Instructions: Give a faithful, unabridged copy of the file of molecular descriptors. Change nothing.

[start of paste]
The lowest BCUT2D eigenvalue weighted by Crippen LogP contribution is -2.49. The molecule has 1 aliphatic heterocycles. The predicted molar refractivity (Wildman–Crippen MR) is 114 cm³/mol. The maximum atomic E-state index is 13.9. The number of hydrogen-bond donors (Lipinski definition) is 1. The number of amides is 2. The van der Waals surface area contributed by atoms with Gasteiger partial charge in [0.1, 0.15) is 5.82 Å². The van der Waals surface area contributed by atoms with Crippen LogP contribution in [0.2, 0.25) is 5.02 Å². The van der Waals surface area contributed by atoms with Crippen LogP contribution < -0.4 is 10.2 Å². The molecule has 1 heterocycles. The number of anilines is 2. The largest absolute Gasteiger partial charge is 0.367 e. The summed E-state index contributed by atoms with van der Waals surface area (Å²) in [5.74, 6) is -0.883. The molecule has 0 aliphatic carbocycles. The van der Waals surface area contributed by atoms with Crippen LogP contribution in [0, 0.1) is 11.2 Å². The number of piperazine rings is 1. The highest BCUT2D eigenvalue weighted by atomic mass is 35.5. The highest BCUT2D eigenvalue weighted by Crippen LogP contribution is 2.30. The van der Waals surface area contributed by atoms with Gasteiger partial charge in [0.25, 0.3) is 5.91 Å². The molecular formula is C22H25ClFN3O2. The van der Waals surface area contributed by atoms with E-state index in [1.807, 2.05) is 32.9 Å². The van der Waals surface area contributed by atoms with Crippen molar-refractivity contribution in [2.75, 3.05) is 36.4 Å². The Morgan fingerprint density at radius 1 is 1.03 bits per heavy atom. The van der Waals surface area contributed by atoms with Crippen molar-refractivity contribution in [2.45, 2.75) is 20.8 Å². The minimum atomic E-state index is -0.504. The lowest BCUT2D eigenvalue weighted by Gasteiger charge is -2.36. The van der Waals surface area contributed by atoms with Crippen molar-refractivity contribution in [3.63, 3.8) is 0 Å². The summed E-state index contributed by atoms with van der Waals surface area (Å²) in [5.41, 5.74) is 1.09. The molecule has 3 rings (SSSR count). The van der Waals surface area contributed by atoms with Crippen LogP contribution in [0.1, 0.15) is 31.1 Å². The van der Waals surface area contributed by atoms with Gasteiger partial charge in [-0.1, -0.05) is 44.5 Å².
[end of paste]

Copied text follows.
The lowest BCUT2D eigenvalue weighted by Crippen LogP contribution is -2.49. The molecule has 1 aliphatic heterocycles. The predicted molar refractivity (Wildman–Crippen MR) is 114 cm³/mol. The maximum atomic E-state index is 13.9. The number of hydrogen-bond donors (Lipinski definition) is 1. The number of amides is 2. The van der Waals surface area contributed by atoms with Gasteiger partial charge in [0.1, 0.15) is 5.82 Å². The van der Waals surface area contributed by atoms with Crippen LogP contribution in [0.2, 0.25) is 5.02 Å². The van der Waals surface area contributed by atoms with Crippen LogP contribution < -0.4 is 10.2 Å². The molecule has 1 heterocycles. The number of anilines is 2. The largest absolute Gasteiger partial charge is 0.367 e. The summed E-state index contributed by atoms with van der Waals surface area (Å²) in [5.74, 6) is -0.883. The molecule has 0 aliphatic carbocycles. The van der Waals surface area contributed by atoms with Crippen LogP contribution in [0, 0.1) is 11.2 Å². The number of piperazine rings is 1. The highest BCUT2D eigenvalue weighted by atomic mass is 35.5. The highest BCUT2D eigenvalue weighted by Crippen LogP contribution is 2.30. The van der Waals surface area contributed by atoms with Gasteiger partial charge in [0.25, 0.3) is 5.91 Å². The molecular formula is C22H25ClFN3O2. The van der Waals surface area contributed by atoms with E-state index in [1.807, 2.05) is 32.9 Å². The van der Waals surface area contributed by atoms with Crippen molar-refractivity contribution in [2.75, 3.05) is 36.4 Å². The Morgan fingerprint density at radius 1 is 1.03 bits per heavy atom. The van der Waals surface area contributed by atoms with Crippen molar-refractivity contribution in [2.45, 2.75) is 20.8 Å². The minimum atomic E-state index is -0.504. The lowest BCUT2D eigenvalue weighted by Gasteiger charge is -2.36. The van der Waals surface area contributed by atoms with Crippen molar-refractivity contribution in [3.63, 3.8) is 0 Å². The summed E-state index contributed by atoms with van der Waals surface area (Å²) in [5.41, 5.74) is 1.09. The molecule has 3 rings (SSSR count). The van der Waals surface area contributed by atoms with Crippen LogP contribution in [0.1, 0.15) is 31.1 Å². The van der Waals surface area contributed by atoms with Gasteiger partial charge in [-0.1, -0.05) is 44.5 Å².